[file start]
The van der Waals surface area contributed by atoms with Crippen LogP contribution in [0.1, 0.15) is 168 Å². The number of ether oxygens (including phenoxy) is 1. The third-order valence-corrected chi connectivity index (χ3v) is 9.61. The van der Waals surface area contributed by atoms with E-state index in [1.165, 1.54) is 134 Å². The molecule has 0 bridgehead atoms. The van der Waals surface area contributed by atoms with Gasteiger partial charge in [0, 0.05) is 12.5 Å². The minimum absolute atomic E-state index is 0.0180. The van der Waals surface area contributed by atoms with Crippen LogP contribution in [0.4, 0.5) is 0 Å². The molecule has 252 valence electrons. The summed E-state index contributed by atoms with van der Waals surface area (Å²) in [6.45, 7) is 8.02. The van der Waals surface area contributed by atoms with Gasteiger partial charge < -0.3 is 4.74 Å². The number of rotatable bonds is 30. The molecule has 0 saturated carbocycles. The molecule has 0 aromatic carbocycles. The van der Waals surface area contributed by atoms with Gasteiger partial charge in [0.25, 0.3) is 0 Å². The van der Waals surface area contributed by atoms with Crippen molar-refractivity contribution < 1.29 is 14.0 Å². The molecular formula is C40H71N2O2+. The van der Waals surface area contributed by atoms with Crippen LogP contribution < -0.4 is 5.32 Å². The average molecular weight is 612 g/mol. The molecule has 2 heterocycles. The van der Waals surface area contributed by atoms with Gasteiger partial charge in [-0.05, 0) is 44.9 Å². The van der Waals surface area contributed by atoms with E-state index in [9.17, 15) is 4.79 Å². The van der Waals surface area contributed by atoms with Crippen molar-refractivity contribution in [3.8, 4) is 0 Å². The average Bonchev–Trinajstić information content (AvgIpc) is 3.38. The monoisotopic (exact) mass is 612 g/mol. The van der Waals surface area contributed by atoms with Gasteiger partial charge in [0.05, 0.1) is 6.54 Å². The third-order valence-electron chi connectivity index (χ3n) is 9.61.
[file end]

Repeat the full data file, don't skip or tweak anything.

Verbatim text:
The van der Waals surface area contributed by atoms with Crippen LogP contribution in [0.1, 0.15) is 168 Å². The number of ether oxygens (including phenoxy) is 1. The third-order valence-corrected chi connectivity index (χ3v) is 9.61. The van der Waals surface area contributed by atoms with E-state index in [1.165, 1.54) is 134 Å². The molecule has 0 bridgehead atoms. The van der Waals surface area contributed by atoms with Gasteiger partial charge in [0, 0.05) is 12.5 Å². The minimum absolute atomic E-state index is 0.0180. The van der Waals surface area contributed by atoms with Crippen LogP contribution in [0.4, 0.5) is 0 Å². The molecule has 252 valence electrons. The summed E-state index contributed by atoms with van der Waals surface area (Å²) in [6.45, 7) is 8.02. The van der Waals surface area contributed by atoms with Gasteiger partial charge < -0.3 is 4.74 Å². The number of rotatable bonds is 30. The molecule has 0 saturated carbocycles. The molecule has 0 aromatic carbocycles. The van der Waals surface area contributed by atoms with Gasteiger partial charge in [0.25, 0.3) is 0 Å². The van der Waals surface area contributed by atoms with Crippen molar-refractivity contribution < 1.29 is 14.0 Å². The molecular formula is C40H71N2O2+. The van der Waals surface area contributed by atoms with Crippen LogP contribution < -0.4 is 5.32 Å². The average molecular weight is 612 g/mol. The molecule has 2 heterocycles. The van der Waals surface area contributed by atoms with Gasteiger partial charge in [-0.05, 0) is 44.9 Å². The van der Waals surface area contributed by atoms with E-state index in [9.17, 15) is 4.79 Å². The van der Waals surface area contributed by atoms with Crippen molar-refractivity contribution in [3.8, 4) is 0 Å². The average Bonchev–Trinajstić information content (AvgIpc) is 3.38. The monoisotopic (exact) mass is 612 g/mol. The van der Waals surface area contributed by atoms with Gasteiger partial charge in [0.05, 0.1) is 6.54 Å². The third-order valence-electron chi connectivity index (χ3n) is 9.61.